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Heartbeat chip tests medicine based on your natural rhythms

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Scientists can simulate organs on chips when testing medicine, but mimicking your natural rhythm is another matter -- it's hard to know if those drugs will behave properly under the stresses of your body. That won't be a problem when the University of Michigan's newly developed testing chip comes into play. The device uses microscopic, gravity-powered fluid channels to replicate heartbeats and other natural flows (such as brain signals) when testing chemicals. You'll know if that treatment works properly when the patient's heart is racing, for example. And unlike previous attempts at emulating heartbeats, you don't need to stick around pumping fluid yourself -- you can conduct long-term tests that reflect what would happen in a real body over time.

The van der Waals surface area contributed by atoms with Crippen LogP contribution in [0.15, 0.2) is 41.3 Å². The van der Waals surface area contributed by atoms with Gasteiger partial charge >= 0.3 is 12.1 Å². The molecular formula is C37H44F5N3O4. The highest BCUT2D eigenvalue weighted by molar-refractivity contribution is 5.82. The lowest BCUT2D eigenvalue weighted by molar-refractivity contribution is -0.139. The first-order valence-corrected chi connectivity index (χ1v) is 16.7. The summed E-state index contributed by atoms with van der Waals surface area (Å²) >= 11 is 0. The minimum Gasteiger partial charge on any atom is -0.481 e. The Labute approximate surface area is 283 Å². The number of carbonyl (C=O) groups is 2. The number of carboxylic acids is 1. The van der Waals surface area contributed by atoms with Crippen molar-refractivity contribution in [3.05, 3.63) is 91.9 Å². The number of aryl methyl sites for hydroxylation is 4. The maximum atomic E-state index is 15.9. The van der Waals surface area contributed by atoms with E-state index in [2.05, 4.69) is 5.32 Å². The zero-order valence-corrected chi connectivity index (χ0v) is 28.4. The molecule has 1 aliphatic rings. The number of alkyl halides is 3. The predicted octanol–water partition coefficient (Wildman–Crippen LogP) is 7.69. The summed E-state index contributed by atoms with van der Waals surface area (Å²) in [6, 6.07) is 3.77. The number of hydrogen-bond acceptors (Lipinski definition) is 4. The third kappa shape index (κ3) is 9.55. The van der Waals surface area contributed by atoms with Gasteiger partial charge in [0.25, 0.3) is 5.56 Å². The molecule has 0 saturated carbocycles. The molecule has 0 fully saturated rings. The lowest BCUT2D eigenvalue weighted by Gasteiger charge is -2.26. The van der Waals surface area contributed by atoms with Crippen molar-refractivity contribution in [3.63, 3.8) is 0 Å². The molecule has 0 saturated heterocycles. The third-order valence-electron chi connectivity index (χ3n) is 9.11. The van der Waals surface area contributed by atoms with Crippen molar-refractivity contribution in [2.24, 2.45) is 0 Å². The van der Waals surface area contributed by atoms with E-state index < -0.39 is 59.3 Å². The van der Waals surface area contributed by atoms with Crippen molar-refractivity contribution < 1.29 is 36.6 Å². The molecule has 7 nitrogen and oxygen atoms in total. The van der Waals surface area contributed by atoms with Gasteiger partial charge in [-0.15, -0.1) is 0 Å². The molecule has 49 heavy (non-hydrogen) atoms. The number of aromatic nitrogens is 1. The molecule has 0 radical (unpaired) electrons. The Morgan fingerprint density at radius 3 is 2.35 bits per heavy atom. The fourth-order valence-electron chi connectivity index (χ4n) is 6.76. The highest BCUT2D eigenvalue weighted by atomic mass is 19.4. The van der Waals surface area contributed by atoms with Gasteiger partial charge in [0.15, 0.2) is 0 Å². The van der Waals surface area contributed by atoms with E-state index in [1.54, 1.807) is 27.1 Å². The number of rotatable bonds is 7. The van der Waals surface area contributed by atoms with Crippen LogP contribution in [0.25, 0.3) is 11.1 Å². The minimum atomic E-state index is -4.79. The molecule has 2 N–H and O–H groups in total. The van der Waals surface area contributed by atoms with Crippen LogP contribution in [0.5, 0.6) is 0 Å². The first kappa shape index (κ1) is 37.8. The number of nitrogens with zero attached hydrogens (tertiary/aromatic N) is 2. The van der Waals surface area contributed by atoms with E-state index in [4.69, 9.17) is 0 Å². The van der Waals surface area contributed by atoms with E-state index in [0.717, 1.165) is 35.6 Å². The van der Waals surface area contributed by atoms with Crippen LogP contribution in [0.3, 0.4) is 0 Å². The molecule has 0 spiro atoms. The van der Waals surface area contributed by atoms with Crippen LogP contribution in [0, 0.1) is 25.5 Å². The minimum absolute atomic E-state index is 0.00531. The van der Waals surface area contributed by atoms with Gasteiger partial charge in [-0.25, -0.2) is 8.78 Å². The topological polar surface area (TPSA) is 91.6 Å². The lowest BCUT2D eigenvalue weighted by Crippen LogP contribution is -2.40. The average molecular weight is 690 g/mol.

The best part? Researchers can use this chip much sooner than other experimental medical tech, since it's only going to be used in the lab. There aren't any plans to sell it; instead, the University expects to share the design with other scientists in a "matter of months." If you end up needing heart medicine in the future, you may well get drugs that are genuinely in tune with the way your body works.

[Image credit: Michigan Engineering, Flickr]

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